How to Make a REAL Homemade Bow





Introduction: How to Make a REAL Homemade Bow

I admit now that this instructable was pretty trashy, so i'm gonna make a good english longbow instructable in a couple days.

Step 1: Materials

The materials list is as follows:

1.A long, straight stick about your height. Not bigger than about an inch and a half in diameter and preferably with as few knots as possible. Best woods would be hickory, elm, osage, yew, or certain types of ash.

2.String/cord. Preferably nylon cord or other strong, manmade materials that won't stretch out or get destroyed in wet conditions, but twine works too. I used kite string for it's strength and availability.

The only tool you absolutely need is a knife, but a hand plane is much better and safer.

Step 2: Preparing the Stick

Alright, now that we have everything we're going to need it's time to get started. The first thing we need to do is to find the center of your stick. I have always just guessed and done fine but for beginners you will want to measure the stick with measuring tape and mark the center somehow.(I use a little pocket knife slash) Now go out a good 2-3 inches on either side of the center and make a little line that goes all the way around your stick. From here we start shaving off the bark. Try not to take off much wood, if any, during the shaving. I forgot a picture of this stage so here's what it should look like when your done.

Step 3: Bend, Not Break

Now to determine the natural bend of the stick. Simply stick one end on the ground, hold the other loosely enough that it can rotate, and push on the handle. It should turn in your hand and reveal which way it wants to flex. Don't mess with what the wood wants; it can explode in your face and blind you if you do. Now mark the side which faced towards you when you found the flex and simple start shaving off wood on both limbs. NEVER, EVER, shave wood off of the side that faced away from you. You will want to have a nice thin pointed end tapering slowly up to the handle. when you think your done, just tie a string to both limbs, stand on the middle, and pull up with equal force on both sides. If one side is stronger than the other, take off a little more wood. Once it's balanced, string it with just anything for a minute and try to pull it back. It shouldn't take to incredibly much effort to pull it back to your cheek bone. If it's too strong, take more off.

Step 4: The String Thing

In order to make a strong, reliable string for the bow we are drawing in two skills that are key to survival;Knot tying and the reverse wrap. The reverse wrap has two styles, easy and hard. We are going with the easy one. Simply measure out a few strands of your cordage and tie it to something on one end, then twist the other one in one direction untill if you give the rope a little slack it bunches up. Then walk up to the tied end and attach your other end to the same object and pull the thing tight. once it's tight you can just twist it the other way for a few seconds and untie the other end from the object. Finally tie a knot in the end of the cord that was not in your hands a second ago. Once you have this down make your string. It loses a little more than half it's length in the process so make sure you measure out around 2 and a half times the lenght of your unstrung bow. Lastly, cut notches in the sides of your bow about 1.5 inches from the end of the limbs. Now just tie one end on securely and tie either a bowline or slipknot in the other end and attach it to the bow. Congrats! You just built a regular long bow. Now you can build arrows for it or make it better to last longer.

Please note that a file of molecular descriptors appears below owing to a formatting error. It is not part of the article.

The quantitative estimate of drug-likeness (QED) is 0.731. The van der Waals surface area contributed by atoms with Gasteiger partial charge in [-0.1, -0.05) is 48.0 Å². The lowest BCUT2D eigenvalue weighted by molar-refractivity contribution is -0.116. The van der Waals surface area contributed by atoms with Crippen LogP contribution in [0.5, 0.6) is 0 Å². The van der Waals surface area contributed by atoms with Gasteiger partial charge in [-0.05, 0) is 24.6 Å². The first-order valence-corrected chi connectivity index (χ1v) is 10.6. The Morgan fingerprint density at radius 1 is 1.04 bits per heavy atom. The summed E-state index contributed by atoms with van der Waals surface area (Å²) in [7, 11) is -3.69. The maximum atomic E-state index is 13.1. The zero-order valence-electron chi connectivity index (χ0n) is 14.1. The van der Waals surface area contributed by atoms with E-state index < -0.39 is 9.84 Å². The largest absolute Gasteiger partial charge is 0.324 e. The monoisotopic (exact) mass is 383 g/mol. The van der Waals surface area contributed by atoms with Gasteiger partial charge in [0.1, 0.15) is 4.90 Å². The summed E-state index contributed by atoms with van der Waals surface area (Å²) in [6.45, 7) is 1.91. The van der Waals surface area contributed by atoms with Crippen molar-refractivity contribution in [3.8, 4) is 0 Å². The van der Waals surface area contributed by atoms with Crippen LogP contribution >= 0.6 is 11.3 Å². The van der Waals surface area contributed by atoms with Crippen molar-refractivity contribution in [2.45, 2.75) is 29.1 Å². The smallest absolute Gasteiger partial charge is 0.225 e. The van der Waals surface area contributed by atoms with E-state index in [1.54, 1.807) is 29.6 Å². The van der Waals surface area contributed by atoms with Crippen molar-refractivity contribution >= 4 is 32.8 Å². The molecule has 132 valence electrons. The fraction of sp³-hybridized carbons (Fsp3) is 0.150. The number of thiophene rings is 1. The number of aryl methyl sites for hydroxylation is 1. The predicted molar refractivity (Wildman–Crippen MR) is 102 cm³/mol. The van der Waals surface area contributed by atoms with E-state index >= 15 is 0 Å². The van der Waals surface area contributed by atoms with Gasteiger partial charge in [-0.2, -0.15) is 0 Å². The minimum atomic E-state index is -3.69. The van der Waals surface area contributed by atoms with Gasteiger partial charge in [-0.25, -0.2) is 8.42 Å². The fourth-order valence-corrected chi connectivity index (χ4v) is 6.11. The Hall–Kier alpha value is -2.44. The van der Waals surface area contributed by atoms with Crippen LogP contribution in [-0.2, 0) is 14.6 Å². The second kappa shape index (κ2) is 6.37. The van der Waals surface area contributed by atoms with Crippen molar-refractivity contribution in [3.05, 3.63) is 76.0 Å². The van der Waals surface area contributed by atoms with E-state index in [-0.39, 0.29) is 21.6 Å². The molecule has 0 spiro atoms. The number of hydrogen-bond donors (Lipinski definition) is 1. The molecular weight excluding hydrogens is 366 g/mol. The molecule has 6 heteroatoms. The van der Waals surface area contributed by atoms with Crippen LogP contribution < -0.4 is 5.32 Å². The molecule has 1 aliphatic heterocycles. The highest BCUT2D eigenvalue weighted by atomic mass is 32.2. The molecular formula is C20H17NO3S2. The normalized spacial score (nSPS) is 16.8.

Step 5: Upgrades!!!

There are many things you can do to your new bow. You can stain and waterseal it, you can cord wrap it, sinew-back it, the list goes on and on. I do recomend cord wrapping as it does increase power for a very small amount of work. I once tried sinew backing but it didn't work out for me. Just don't leave your bow strung too long and it'll be fine. Hoping for an arrow tutorial later this month, but have some more research to do. For now, just use store-bought arrows, they work fine. And remember, shoot little fluffy bunnys and evil squirrels, not little brothers.



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    Sorry Bro but your bow could use a lot of work.

    And why does the bow have a hinge on the top limb?

    No offence but there's no such thing as a real homemade bow as long as it was made by you even if it was made out of fibre glass it's a home made bow

    You should use a thicker peice of wood,.. so that you can allow for spots you think the woods structure would require to be thicker,... You can take wood off,.. but its a lot harder putting the wood back on.

    A bows poundage is directly proportionate to the length of the bow.

    That is not true. I realise this is a very old comment but I had to say something.

    The draw weight at a certain draw distance will be less if you make the bow longer because the wood will not have to bend as far. It would be more accurite to describe bow length and draw weight as inversely proportional, but that wouldn't be true either because I don't think it is always a linear thing.

    A longer bow of the same draw weight can provide more impulse because it can handle a larger draw length, so the force will be applied for a longer time.

    in the book "The Traditional bowyer's Bible" it says that making a bow twice as wide makes it twice as strong, and twice as thick eight times as strong. length has a complicated formula, but each 1 % increrase in lenth makes it 5% safer from exploding

    Sorry, but that appears to be incorrect. A thicker bow would create a stronger poundage in the bow, right?